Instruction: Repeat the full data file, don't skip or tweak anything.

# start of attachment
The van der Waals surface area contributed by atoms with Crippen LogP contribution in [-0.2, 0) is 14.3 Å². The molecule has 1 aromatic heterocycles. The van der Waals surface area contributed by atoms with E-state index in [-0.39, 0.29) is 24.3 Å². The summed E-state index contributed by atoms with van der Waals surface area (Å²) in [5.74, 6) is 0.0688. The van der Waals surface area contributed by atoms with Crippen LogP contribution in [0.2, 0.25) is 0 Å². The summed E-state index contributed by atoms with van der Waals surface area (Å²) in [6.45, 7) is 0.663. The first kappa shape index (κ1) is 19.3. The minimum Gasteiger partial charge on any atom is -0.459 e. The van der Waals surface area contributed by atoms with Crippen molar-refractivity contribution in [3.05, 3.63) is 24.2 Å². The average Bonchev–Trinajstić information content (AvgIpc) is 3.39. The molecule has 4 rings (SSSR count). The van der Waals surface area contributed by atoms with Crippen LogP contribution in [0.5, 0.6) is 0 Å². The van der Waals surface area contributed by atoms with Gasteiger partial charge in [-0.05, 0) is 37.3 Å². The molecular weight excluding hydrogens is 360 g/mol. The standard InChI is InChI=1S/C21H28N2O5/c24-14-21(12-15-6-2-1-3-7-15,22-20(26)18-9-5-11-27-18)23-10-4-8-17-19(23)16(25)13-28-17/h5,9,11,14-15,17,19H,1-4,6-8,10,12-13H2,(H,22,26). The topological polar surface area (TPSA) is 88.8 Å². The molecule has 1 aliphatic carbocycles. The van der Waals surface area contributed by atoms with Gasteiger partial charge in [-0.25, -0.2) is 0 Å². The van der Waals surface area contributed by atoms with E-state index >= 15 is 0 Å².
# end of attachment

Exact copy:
The van der Waals surface area contributed by atoms with Crippen LogP contribution in [-0.2, 0) is 14.3 Å². The molecule has 1 aromatic heterocycles. The van der Waals surface area contributed by atoms with E-state index in [-0.39, 0.29) is 24.3 Å². The summed E-state index contributed by atoms with van der Waals surface area (Å²) in [5.74, 6) is 0.0688. The van der Waals surface area contributed by atoms with Crippen LogP contribution in [0.2, 0.25) is 0 Å². The summed E-state index contributed by atoms with van der Waals surface area (Å²) in [6.45, 7) is 0.663. The first kappa shape index (κ1) is 19.3. The minimum Gasteiger partial charge on any atom is -0.459 e. The van der Waals surface area contributed by atoms with Crippen molar-refractivity contribution in [3.05, 3.63) is 24.2 Å². The average Bonchev–Trinajstić information content (AvgIpc) is 3.39. The molecule has 4 rings (SSSR count). The van der Waals surface area contributed by atoms with Crippen LogP contribution in [0.5, 0.6) is 0 Å². The van der Waals surface area contributed by atoms with Gasteiger partial charge in [-0.05, 0) is 37.3 Å². The molecular weight excluding hydrogens is 360 g/mol. The standard InChI is InChI=1S/C21H28N2O5/c24-14-21(12-15-6-2-1-3-7-15,22-20(26)18-9-5-11-27-18)23-10-4-8-17-19(23)16(25)13-28-17/h5,9,11,14-15,17,19H,1-4,6-8,10,12-13H2,(H,22,26). The topological polar surface area (TPSA) is 88.8 Å². The molecule has 1 aliphatic carbocycles. The van der Waals surface area contributed by atoms with Gasteiger partial charge in [-0.25, -0.2) is 0 Å². The van der Waals surface area contributed by atoms with E-state index >= 15 is 0 Å².